Training new Animal Control Officers can be a daunting task as our field continues to develop and evolve, yet there remains a lack of consistency with training protocol. This class will focus on developing a uniform, yet customizable training guideline which can fit within most all departments and agencies. The training guideline follows a basic four week FTO program which will cover all the needed basic information for anyone beginning with an agency. The objective in this class will be techniques on how to teach to different learning types, how to focus on what is important when working within a strict timeline, and the customizable timeline itself. At the completion of the class, a usb drive will be provided to each attendee, which will be pre-loaded with forms to take back to individual agencies to create ACO FTO programs.
Basic Kennel Technician
24 hours CEU
The Basic Kennel Technician course is designed for individuals currently working in or seeking to work in an animal care facility. This course is a full 24 hours (3 days) in length. The goal of this course is to prepare you for working in any animal care facility (private or governmentally owned)
This course covers Animal Behavior, Cleaning Protocols, Animal Handling and Safety, Rabies Quarantine, Zoonotic Diseases, Common Dog and Cat Diseases, and much more.
Animal Health Technician **New 2020 Class**
8 hours CEU
The Animal Health Technician course is designed for individuals currently working in or seeking to work in an animal care facility. This course is a basic introduction into the common injuries, ailments, diseases, and parasites that a technician may encounter while working with dogs and cats in an animal care facility. This course is designed to equip students with the knowledge to better recognize signs of illness so that they can work with a veterinarian to diagnose, treat, and minimize outbreaks while the animals are in the care of the facility.
Crime Scene for the Animal Control Officer
8 hours CEU
Animal Control Officers are tasked with responding to a wide variety of calls involving the welfare of animals. Frequently, Animal Control Officers are the first to discover illegal activity involving these animals and the responsibility to properly document the details surrounding these calls can fall on their shoulders. With police agencies often having to “do more with less” it is feasible that sworn law enforcement may not be available to respond to these initial calls for service to assist in documenting and preserving evidence.
In cases such as these it is important that the responding Animal Control Officer be well versed and educated in evidence documentation and preservation techniques. This course is designed to introduce Animal Control Officers to basic Crime Scene Management techniques. This includes legal guidelines surrounding search and seizure laws, crime scene search techniques, basic crime scene photography, evidence marking and collection techniques, evidence packaging techniques, crime scene sketching techniques as well as basic online evidence collection and documentation.
This course will combine classroom instruction, hands on demonstration and practical exercises that will allow students to practice the techniques they are being instructed on. The student will also be provided with free resources they can place in their own kits along with a customized web browser that can aid in online investigations.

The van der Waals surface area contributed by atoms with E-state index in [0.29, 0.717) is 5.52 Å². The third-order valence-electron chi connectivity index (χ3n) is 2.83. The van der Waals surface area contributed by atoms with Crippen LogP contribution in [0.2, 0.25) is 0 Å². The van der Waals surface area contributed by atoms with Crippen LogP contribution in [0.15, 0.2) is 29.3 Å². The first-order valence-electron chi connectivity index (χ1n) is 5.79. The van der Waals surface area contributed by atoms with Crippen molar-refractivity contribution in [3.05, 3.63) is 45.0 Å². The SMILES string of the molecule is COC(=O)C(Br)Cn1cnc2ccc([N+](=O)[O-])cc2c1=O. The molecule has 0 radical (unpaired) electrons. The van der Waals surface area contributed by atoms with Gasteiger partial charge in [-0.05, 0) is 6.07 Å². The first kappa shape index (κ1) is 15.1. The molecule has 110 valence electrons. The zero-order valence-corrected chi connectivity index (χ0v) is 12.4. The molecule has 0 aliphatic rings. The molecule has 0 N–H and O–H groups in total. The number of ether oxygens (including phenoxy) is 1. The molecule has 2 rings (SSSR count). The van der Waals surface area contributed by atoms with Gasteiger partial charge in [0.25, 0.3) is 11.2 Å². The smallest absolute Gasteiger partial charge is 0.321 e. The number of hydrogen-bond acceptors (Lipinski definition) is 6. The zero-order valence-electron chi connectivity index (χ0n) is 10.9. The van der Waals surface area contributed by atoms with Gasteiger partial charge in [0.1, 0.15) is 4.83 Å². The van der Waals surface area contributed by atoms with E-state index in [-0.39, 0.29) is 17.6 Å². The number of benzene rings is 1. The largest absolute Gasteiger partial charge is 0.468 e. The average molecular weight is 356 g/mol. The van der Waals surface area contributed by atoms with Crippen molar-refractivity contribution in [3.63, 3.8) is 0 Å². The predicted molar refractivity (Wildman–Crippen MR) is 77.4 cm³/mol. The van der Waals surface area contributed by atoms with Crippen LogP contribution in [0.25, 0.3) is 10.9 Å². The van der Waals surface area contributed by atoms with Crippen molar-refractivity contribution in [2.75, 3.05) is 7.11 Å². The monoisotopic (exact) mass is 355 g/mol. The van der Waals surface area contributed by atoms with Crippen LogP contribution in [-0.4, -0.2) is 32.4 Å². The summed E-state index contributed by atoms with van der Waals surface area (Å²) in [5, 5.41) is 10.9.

Dangerous Dog Investigator
24 hours CEU
Dangerous Dogs are a common occurrence in Animal Control, however, many agencies are not well versed in the Texas Dangerous Dog laws. This class will focus on Texas Health & Safety Code 822 in regards to the Dangerous Dog laws for Texas. This is an in-depth, complex course combining lecture, discussion, homework, and practical case work. In addition to TX Health & Safety Code 822, Sub-chapter D, we will also review Sub-chapters A, B, C, and E. Students will be required to attend all three days of class and pass the exam to earn their Dangerous Dog Investigator Certificate. Class tuition includes samples of various dangerous dog related paperwork and a t-shirt. Students should also bring with them to class a copy of their local ordinances (if applicable) to use as part of the practical as well as their copy of the Texas Department of State Health Services Basic ACO Manual. A spiral bound copy of the manual can be purchased through our website.
Rabies Law & Dangerous Dog Investigations
8 hours CEU
This class will focus on understanding Texas Health & Safety Code 826 (Rabies Act of 1981) as well as Texas Health & Safety Code 822 (Dangerous Dogs).
As most Animal Control and Peace Officers are tasked with doing both rabies and dangerous dog investigations, this class will exclusively focus on both these chapters in the Health & Safety Code. Students will gain a better understanding of what is required during a rabies investigation, the role of the LRCA, and working within the often difficult position of public safety, requirements of the law, and pet owners.
Students will also gain an understanding of Chapter 822 and the basics of a dangerous dog investigation. We will discuss the differences between the two main sections in this chapter as well as how to make the decision to deem a dog dangerous. In addition, we will discuss the different procedures available when deeming a dog dangerous as well as how to work with both state law and local ordinances.